5.B.3.3 Where, as in this case, the domain name comprises 3 non-distinctive letters, an allegation of bad faith registration cannot (the Respondent says) succeed. Here there are no circumstances such as those set out in paragraph 4(b) of the Policy, which evidence bad faith registration as in paragraph 4(b)(i). The Respondent registered the domain name in issue in ignorance of the Complainant or its KPN trademark. In any event that trademark gives the Complainant no exclusive right to use the 3-letters KPN; the Respondent used the domain name for almost four years without complaint by the Complainant; and the Respondent has never sought to sell that name to the Complainant. In the circumstances, the Respondent says there is no evidence of registration in bad faith.
5.B.3.4 As to the Respondent’s lack of knowledge of the Complainant, the Respondent points to the fact that the Complainant has no registered trademark rights in Greece, the Complainant has no office or branch in Greece, and the Complainant’s own website illustrating its European Network does not include Greece. Nor is Greece included in the Complainant’s Global Network. Its website at “www.kpn.com” and Customer Support at “www.kpn.net” are offered only in the Dutch language and, while its KPN trademark may be well-known in The Netherlands, there is no evidence that it is well-known in Greece such that the Respondent should have been aware of it when it registered the domain name in issue in January 2004. As to knowledge of KPN outside its home market, the Respondent points to a finding by a WIPO Panel that a US Respondent could not reasonably have been expected to know about the Complainant or its “Money Planet” or “Travel Planet” Benelux trademarks (Koninklijke KPN v. Telepath Inc., WIPO Case No. D2001-0217).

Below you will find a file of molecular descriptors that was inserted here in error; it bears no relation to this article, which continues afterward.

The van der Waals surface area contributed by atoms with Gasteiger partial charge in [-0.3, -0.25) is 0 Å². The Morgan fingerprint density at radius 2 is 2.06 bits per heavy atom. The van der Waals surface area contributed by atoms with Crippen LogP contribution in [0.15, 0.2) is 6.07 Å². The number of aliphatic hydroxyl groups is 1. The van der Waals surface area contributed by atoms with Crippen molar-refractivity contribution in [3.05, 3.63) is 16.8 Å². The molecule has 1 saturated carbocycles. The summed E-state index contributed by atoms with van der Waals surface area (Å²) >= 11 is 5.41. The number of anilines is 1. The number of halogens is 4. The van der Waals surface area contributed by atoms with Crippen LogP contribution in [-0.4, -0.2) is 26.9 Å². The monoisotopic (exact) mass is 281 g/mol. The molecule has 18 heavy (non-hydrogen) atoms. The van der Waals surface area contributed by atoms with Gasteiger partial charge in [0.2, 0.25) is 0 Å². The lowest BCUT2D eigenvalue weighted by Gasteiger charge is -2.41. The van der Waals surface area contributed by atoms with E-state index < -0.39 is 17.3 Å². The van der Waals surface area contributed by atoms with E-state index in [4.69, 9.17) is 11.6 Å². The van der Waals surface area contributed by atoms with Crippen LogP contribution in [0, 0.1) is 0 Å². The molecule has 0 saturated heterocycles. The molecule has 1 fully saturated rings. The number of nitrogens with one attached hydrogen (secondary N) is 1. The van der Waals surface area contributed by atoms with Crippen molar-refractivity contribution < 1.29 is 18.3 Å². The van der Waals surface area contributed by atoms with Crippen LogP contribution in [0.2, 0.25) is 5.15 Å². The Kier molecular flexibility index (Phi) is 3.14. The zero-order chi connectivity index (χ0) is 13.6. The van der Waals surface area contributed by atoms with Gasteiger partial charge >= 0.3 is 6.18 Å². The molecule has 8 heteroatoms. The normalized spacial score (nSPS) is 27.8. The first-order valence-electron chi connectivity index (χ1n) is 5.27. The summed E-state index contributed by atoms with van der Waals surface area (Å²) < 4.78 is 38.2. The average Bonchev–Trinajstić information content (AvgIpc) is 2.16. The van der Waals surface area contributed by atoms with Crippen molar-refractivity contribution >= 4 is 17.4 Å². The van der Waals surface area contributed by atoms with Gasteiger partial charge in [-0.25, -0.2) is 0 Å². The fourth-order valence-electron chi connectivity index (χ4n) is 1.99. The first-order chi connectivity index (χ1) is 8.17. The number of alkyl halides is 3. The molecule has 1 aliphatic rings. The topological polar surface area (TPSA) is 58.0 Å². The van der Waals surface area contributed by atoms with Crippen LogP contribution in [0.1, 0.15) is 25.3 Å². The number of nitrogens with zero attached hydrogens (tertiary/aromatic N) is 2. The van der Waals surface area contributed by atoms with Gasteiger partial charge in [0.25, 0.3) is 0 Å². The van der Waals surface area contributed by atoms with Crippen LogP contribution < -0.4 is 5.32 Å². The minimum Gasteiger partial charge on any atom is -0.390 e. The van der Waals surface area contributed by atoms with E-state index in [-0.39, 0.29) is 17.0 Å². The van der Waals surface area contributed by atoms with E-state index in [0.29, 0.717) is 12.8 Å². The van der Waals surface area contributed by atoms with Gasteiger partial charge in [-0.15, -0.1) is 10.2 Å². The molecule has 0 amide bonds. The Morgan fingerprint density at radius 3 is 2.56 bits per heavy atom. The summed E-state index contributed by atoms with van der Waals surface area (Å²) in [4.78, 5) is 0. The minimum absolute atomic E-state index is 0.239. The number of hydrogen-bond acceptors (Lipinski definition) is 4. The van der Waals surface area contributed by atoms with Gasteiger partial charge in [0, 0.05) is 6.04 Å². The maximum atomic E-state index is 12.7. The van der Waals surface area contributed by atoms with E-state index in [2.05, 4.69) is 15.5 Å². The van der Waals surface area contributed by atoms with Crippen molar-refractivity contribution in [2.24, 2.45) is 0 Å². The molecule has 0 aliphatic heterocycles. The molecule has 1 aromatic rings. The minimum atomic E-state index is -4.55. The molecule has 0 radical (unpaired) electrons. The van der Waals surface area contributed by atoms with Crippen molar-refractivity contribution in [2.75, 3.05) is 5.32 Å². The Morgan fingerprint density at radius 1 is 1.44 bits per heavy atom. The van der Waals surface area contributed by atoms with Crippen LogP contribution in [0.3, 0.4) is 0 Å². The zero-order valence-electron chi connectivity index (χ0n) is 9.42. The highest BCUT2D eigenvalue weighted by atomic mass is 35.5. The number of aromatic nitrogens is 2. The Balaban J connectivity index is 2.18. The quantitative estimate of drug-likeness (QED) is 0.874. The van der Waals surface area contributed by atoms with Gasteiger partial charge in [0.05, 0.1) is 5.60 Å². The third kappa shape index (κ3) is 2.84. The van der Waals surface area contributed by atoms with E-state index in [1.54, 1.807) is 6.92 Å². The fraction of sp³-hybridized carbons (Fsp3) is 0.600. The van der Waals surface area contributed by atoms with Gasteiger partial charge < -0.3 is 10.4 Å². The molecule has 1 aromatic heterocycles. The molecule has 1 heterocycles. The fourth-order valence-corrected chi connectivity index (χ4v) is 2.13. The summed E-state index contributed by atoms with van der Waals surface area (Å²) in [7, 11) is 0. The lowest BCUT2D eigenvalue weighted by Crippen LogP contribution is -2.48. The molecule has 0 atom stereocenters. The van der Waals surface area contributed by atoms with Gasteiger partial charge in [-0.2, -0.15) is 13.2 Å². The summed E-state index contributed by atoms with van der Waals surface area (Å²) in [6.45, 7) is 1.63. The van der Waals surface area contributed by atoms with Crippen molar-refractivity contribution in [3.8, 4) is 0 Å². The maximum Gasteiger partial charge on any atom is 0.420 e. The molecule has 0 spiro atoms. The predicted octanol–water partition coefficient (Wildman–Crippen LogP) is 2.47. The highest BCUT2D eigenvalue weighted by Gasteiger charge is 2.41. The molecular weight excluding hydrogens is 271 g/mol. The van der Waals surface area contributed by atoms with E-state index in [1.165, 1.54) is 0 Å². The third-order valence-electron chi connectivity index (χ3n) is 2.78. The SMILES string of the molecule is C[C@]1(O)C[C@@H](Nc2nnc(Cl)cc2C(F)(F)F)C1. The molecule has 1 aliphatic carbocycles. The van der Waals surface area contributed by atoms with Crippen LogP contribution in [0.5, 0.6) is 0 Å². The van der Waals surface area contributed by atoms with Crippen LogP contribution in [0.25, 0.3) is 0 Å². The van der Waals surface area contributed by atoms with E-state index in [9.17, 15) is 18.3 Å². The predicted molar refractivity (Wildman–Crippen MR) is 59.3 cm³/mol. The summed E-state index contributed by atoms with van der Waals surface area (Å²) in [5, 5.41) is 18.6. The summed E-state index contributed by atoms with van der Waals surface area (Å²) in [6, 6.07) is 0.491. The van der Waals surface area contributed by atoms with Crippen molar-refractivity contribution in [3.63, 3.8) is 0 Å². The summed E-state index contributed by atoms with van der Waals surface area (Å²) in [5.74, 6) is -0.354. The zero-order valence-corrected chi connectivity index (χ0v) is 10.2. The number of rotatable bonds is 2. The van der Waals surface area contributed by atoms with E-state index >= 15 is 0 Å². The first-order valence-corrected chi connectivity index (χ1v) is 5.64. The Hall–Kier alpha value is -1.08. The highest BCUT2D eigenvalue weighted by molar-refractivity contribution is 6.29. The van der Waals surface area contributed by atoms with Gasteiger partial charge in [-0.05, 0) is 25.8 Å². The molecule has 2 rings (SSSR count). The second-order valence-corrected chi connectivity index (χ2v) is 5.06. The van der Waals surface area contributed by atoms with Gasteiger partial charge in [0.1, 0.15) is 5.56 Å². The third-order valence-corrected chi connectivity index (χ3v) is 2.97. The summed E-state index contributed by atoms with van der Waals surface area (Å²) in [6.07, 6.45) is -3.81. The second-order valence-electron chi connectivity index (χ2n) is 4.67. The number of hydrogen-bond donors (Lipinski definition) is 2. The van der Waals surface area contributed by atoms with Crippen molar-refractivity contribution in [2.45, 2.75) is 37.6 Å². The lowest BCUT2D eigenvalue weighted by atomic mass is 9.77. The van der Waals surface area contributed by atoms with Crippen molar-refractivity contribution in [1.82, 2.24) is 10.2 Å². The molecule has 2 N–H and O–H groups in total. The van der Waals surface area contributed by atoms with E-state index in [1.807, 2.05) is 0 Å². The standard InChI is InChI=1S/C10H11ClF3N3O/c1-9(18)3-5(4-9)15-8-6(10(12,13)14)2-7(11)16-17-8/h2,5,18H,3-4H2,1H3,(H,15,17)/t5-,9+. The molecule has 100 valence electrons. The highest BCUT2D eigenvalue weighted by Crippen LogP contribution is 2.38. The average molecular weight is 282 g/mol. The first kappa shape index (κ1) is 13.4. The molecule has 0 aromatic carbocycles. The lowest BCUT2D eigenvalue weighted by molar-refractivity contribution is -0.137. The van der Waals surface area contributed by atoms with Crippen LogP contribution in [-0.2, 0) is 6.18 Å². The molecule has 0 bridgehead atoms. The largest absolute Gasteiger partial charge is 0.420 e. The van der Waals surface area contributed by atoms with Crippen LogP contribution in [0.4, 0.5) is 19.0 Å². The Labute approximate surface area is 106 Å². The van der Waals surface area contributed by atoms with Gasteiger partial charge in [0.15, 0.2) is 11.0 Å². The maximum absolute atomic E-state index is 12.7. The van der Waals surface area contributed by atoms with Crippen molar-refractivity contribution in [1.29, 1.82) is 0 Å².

5.B.3.5 As to the Mercer case relied on by the Complainant in paragraph 5.A.3.4 above, the Respondent points to the fact that the decision was made in his favor that the domain name in issue <mercer.com> was not registered in bad faith.
5.B.3.6 In support of the Respondent’s case that there has been no bad faith use of the domain name in issue, the Respondent reiterates the nature of its use for a generic directory / portal. Even if, contrary to its case, the Respondent is found to have had constructive knowledge of the Complainant's KPN trademark, such use for a generic directory / portal cannot amount to bad faith use under paragraph 4(b) of the Policy, particularly in terms of paragraph 4(b)(iv).
5.B.3.7 As to the Dutch language version of the website to which the Respondent's domain name resolved (see, paragraph 5.A.2.8 above), the Respondent further explains the geo-targeting feature of the “www.sedo.com” website; see, paragraph 4.B.5 above. When a visitor request is transmitted to “www.sedo.com”, a rough approximation of the visitor's location is determined on the basis of that visitor’s IP address. This is based on a selection algorithm used by Google. Sedo.com offers the webpage in over 20 languages. Accordingly, when the Complainant located in Holland visited that site via the domain name in issue, it was sent to a Dutch language version. By comparison, when the Respondent similarly visited “www.sedo.com” from a proxy website located in the United States, it was taken to an English language version.
5.B.3.8 As noted, the Complainant’s webpage relates to mobile phones. The link from the Respondent’s website to mobile phones is only one of more than 60 categories of goods and services offered on the directory page. As already explained it is a generic directory / portal. This cannot, therefore, be said to amount to a deliberate intention to confuse visitors and divert them to other websites; paragraph 4(b)(iv) of the Policy.